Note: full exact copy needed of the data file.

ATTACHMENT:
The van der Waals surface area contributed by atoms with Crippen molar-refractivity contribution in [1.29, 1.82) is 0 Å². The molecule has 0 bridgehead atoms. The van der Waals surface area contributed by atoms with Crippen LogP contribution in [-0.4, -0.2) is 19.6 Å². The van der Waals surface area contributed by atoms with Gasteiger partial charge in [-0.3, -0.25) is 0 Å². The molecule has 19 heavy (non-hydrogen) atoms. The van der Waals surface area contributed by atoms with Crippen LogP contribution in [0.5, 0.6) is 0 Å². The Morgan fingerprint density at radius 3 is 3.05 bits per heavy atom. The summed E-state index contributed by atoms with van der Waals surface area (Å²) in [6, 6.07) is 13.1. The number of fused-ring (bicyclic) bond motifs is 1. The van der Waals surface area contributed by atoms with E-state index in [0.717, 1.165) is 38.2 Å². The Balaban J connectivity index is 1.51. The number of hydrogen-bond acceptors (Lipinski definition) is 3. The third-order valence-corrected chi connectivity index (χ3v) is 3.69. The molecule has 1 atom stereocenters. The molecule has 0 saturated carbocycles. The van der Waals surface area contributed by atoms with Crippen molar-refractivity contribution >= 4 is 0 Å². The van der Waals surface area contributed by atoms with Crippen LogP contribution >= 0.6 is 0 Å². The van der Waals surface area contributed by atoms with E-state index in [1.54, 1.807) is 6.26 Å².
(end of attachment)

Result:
The van der Waals surface area contributed by atoms with Crippen molar-refractivity contribution in [1.29, 1.82) is 0 Å². The molecule has 0 bridgehead atoms. The van der Waals surface area contributed by atoms with Crippen LogP contribution in [-0.4, -0.2) is 19.6 Å². The van der Waals surface area contributed by atoms with Gasteiger partial charge in [-0.3, -0.25) is 0 Å². The molecule has 19 heavy (non-hydrogen) atoms. The van der Waals surface area contributed by atoms with Crippen LogP contribution in [0.5, 0.6) is 0 Å². The Morgan fingerprint density at radius 3 is 3.05 bits per heavy atom. The summed E-state index contributed by atoms with van der Waals surface area (Å²) in [6, 6.07) is 13.1. The number of fused-ring (bicyclic) bond motifs is 1. The van der Waals surface area contributed by atoms with E-state index in [0.717, 1.165) is 38.2 Å². The Balaban J connectivity index is 1.51. The number of hydrogen-bond acceptors (Lipinski definition) is 3. The third-order valence-corrected chi connectivity index (χ3v) is 3.69. The molecule has 1 atom stereocenters. The molecule has 0 saturated carbocycles. The van der Waals surface area contributed by atoms with Crippen molar-refractivity contribution >= 4 is 0 Å². The van der Waals surface area contributed by atoms with Crippen LogP contribution >= 0.6 is 0 Å². The van der Waals surface area contributed by atoms with E-state index in [1.54, 1.807) is 6.26 Å².